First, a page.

Learning to Waltz


Hooked on Strauss, Tchaikovsky, et al.,
Thoughts of whirling in a Viennese ball
With a lady, refined, beautifecent,
I begin with a zeal effervescent...

I The REMAC Class

In a crowded gymnasium
In garish white Reeboks
(No black shoes allowed:
They might scuff up the floor.)
I muddle about with a rise, step, fall.
Our instructor, a dancing comedienne,
While displaying her wit with stand-up one-liners,
Declines, or fails to notice my errors.
I'm assailed from every direction at once:
Too many embellishments: arch-turns and twinkles,
Shifting hand holds, and partners
Barely patient or off-count or clueless,
And the music is awful, and yet
I must prevail
For Vienna.

II At Home

I own a "groovy" ballroom-dancing manual
Written in the 70's, during the disco craze.
While reading and stepping for hours one night after class,
I noticed something was very wrong,
And then I remembered from a class in earlier years,
Another dance class I 'd abandoned in frustration:
"Heel. Toe. Toe. Heel. Toe. Toe. Heel. Toe. Toe!"
It was like a "Eureka!" experience, and then with gusto
I proceeded to circumnavigate my futon bed!

Waltzing alone with arms outstretched is rather like
Air-guitar: a tad juvenile, kind of dopey.
It's not the same without a partner's roving feet
To step on, or without the bland cantankerousness
Of those whose sense of rhythm can be called, at best,

III Merry-Go-Rounders

Thursday nights at eight
In a gated retiree's resort in La Mesa
Rey and Sara teach beginning round-dance:
The Dynamic Duo,
Both are ex-marines,
Crucial allies in my campaign, my
Dream of Napoleonic thirst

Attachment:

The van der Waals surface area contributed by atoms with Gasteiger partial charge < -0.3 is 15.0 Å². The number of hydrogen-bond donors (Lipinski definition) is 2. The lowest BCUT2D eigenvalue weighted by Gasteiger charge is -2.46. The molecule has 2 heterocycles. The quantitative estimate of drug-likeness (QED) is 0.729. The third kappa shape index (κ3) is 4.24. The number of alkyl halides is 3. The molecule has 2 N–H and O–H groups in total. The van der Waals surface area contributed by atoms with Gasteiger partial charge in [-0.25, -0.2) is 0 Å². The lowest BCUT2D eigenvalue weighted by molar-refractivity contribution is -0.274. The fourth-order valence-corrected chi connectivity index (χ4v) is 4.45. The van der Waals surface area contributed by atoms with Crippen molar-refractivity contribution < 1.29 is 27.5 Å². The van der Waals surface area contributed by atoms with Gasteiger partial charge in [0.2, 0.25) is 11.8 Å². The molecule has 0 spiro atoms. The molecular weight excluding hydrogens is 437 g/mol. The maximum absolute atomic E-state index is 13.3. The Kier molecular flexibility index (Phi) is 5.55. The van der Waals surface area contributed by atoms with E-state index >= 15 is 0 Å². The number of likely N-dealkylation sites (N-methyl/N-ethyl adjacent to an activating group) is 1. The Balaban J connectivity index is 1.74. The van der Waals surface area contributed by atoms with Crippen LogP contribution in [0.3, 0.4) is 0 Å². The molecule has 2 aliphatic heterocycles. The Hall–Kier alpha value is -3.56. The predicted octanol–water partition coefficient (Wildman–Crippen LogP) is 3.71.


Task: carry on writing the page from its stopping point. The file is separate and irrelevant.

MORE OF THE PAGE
For the City of Waltzes.
The two play off one another
As only husband and wife can,
Embarrass each other in good-natured mischief,
Yet are mindful of our progress.
We laugh and learn. I'm learning much
Of two-step and cha-cha and tango
And yes, some waltz as I struggle,
My brain, like a frantic switchboard operator,
Trying to sort out Rey's cues,
The beat of the music,
The Traveling Box from the Traveling Door,
My own confused footwork,
The Wraps and the Vines,
And I often feel like I'm
Careening out of control...
But here I am
Learning how to learn the steps and the figures,
And I'm starting to get it, that
Inner feeling, the balance and sense,
Perhaps the stirrings of grace even.
But the waltz,
That lusty prize of my seeking,
Eludes me still. (the little minx!)
Brief moments of near-perfection,
Then I reel like a drunkard off-balance,
Lose time,
And Sara holds my arms up
To steady my erratic caperings.
But yet, I'm determined,
Determined to prevail
As I think on Vienna.

IV The Future?

Ah well, for the time being,
Those plane tickets will have to wait.
(And an Austrian fraülein yet wistfully sighs:
"Ach, Leide... Mein Held ist nicht hier.")

But one day, I shall return
Like some hip Moses,
Part the Atlantic
Or box-step across the waves,
Up the Iberian peninsula,
Past hordes of amused Frenchmen,
Beer stein for a partner,
Waltzing across the Rhine,
Past German beer tents,
With an
Faust returned, emancipated,
To seek his Gretchen.
Eastward on, then! To the City of Music:
Vienna, at last,
Home of the Waltz-King,
To try the aged halls with my new, American feet,
And there she sits...
Demolishing a wienerschnitzel,
Die Überweib in sequined evening gown,
Gloves to the elbows,
Lace fan at the ready,
In her 20's, maybe? 30's? 40's?
What does it matter, provided she's suitably charming?
And if my broken German can express my wish,
We'll waltz,
Nineteenth-century spectres whirling around us,
Ghosts of departed gentlemen and grand-dames
Masked and laughing,
Flowing on the strains of a phantom orchestra,
The ancient dust of the city awakened, transported
Into bygone times before the Wars.
We'll dance...
To whatever Johann Jr. can muster,
Drink our fill from the Beautiful Blue Danube,
Pay our respects to Dr. Fledermaus
Until she's tired.
Then, she can show me the sights of the city,
And then
We may fall in love and live happily ever after.
Yeah, it'll happen just like that!
(Ya gotta believe me, Doc!)
Well, I'm told I can at least manage a decent tango.

George Chadderdon © 2000